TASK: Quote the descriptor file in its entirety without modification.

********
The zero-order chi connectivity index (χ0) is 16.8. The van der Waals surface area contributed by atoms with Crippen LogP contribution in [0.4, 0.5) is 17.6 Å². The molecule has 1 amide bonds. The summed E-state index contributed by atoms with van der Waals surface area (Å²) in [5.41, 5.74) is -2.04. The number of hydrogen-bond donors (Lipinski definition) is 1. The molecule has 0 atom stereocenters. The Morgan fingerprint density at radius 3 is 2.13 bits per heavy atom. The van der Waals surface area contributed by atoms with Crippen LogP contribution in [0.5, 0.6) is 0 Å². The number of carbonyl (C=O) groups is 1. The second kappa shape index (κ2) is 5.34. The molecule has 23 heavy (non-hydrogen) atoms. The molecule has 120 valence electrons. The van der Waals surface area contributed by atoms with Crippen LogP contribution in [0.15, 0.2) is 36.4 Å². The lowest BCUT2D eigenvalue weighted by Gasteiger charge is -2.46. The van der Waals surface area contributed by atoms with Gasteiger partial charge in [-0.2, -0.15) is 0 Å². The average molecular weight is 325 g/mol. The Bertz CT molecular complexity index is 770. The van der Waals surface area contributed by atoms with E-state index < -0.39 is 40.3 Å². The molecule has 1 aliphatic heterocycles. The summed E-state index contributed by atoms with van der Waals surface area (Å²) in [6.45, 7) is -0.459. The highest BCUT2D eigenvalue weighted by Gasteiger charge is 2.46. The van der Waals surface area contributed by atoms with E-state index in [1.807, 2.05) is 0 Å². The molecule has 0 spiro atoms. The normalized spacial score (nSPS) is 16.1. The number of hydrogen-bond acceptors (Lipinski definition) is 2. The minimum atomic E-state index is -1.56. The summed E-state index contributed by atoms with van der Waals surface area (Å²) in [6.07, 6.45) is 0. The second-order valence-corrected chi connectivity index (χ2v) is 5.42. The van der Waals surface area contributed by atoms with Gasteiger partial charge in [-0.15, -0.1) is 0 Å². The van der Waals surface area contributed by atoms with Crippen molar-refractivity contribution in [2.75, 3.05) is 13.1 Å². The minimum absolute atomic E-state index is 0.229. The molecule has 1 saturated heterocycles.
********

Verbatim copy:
The zero-order chi connectivity index (χ0) is 16.8. The van der Waals surface area contributed by atoms with Crippen LogP contribution in [0.4, 0.5) is 17.6 Å². The molecule has 1 amide bonds. The summed E-state index contributed by atoms with van der Waals surface area (Å²) in [5.41, 5.74) is -2.04. The number of hydrogen-bond donors (Lipinski definition) is 1. The molecule has 0 atom stereocenters. The Morgan fingerprint density at radius 3 is 2.13 bits per heavy atom. The van der Waals surface area contributed by atoms with Crippen LogP contribution in [0.5, 0.6) is 0 Å². The number of carbonyl (C=O) groups is 1. The second kappa shape index (κ2) is 5.34. The molecule has 23 heavy (non-hydrogen) atoms. The molecule has 120 valence electrons. The van der Waals surface area contributed by atoms with Crippen LogP contribution in [0.15, 0.2) is 36.4 Å². The lowest BCUT2D eigenvalue weighted by Gasteiger charge is -2.46. The van der Waals surface area contributed by atoms with Gasteiger partial charge in [-0.2, -0.15) is 0 Å². The average molecular weight is 325 g/mol. The Bertz CT molecular complexity index is 770. The van der Waals surface area contributed by atoms with E-state index < -0.39 is 40.3 Å². The molecule has 1 aliphatic heterocycles. The summed E-state index contributed by atoms with van der Waals surface area (Å²) in [6.45, 7) is -0.459. The highest BCUT2D eigenvalue weighted by Gasteiger charge is 2.46. The van der Waals surface area contributed by atoms with E-state index in [1.807, 2.05) is 0 Å². The molecule has 0 spiro atoms. The normalized spacial score (nSPS) is 16.1. The number of hydrogen-bond acceptors (Lipinski definition) is 2. The minimum atomic E-state index is -1.56. The summed E-state index contributed by atoms with van der Waals surface area (Å²) in [6.07, 6.45) is 0. The second-order valence-corrected chi connectivity index (χ2v) is 5.42. The van der Waals surface area contributed by atoms with Gasteiger partial charge in [-0.15, -0.1) is 0 Å². The van der Waals surface area contributed by atoms with Crippen molar-refractivity contribution in [2.75, 3.05) is 13.1 Å². The minimum absolute atomic E-state index is 0.229. The molecule has 1 saturated heterocycles.